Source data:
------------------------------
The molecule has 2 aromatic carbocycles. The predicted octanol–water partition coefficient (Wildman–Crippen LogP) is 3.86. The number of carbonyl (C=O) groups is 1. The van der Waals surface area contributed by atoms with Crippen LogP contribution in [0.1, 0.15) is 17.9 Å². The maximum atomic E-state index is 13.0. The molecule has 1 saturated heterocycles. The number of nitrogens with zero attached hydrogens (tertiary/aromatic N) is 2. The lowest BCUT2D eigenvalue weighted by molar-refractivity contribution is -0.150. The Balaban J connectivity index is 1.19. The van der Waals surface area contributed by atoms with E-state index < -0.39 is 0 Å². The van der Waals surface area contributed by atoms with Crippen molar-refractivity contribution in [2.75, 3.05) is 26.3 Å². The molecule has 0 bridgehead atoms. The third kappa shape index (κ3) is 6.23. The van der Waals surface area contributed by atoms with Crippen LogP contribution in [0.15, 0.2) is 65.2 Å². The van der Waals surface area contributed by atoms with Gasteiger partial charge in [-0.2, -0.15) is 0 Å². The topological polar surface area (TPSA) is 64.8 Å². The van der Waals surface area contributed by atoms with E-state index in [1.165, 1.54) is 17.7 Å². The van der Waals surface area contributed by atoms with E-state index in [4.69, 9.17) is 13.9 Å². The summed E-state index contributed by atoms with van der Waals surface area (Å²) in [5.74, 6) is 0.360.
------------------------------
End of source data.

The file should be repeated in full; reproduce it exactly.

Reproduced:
The molecule has 2 aromatic carbocycles. The predicted octanol–water partition coefficient (Wildman–Crippen LogP) is 3.86. The number of carbonyl (C=O) groups is 1. The van der Waals surface area contributed by atoms with Crippen LogP contribution in [0.1, 0.15) is 17.9 Å². The maximum atomic E-state index is 13.0. The molecule has 1 saturated heterocycles. The number of nitrogens with zero attached hydrogens (tertiary/aromatic N) is 2. The lowest BCUT2D eigenvalue weighted by molar-refractivity contribution is -0.150. The Balaban J connectivity index is 1.19. The van der Waals surface area contributed by atoms with E-state index < -0.39 is 0 Å². The van der Waals surface area contributed by atoms with Crippen molar-refractivity contribution in [2.75, 3.05) is 26.3 Å². The molecule has 0 bridgehead atoms. The third kappa shape index (κ3) is 6.23. The van der Waals surface area contributed by atoms with Crippen LogP contribution in [0.15, 0.2) is 65.2 Å². The van der Waals surface area contributed by atoms with Gasteiger partial charge in [-0.2, -0.15) is 0 Å². The topological polar surface area (TPSA) is 64.8 Å². The van der Waals surface area contributed by atoms with E-state index in [1.165, 1.54) is 17.7 Å². The van der Waals surface area contributed by atoms with E-state index in [4.69, 9.17) is 13.9 Å². The summed E-state index contributed by atoms with van der Waals surface area (Å²) in [5.74, 6) is 0.360.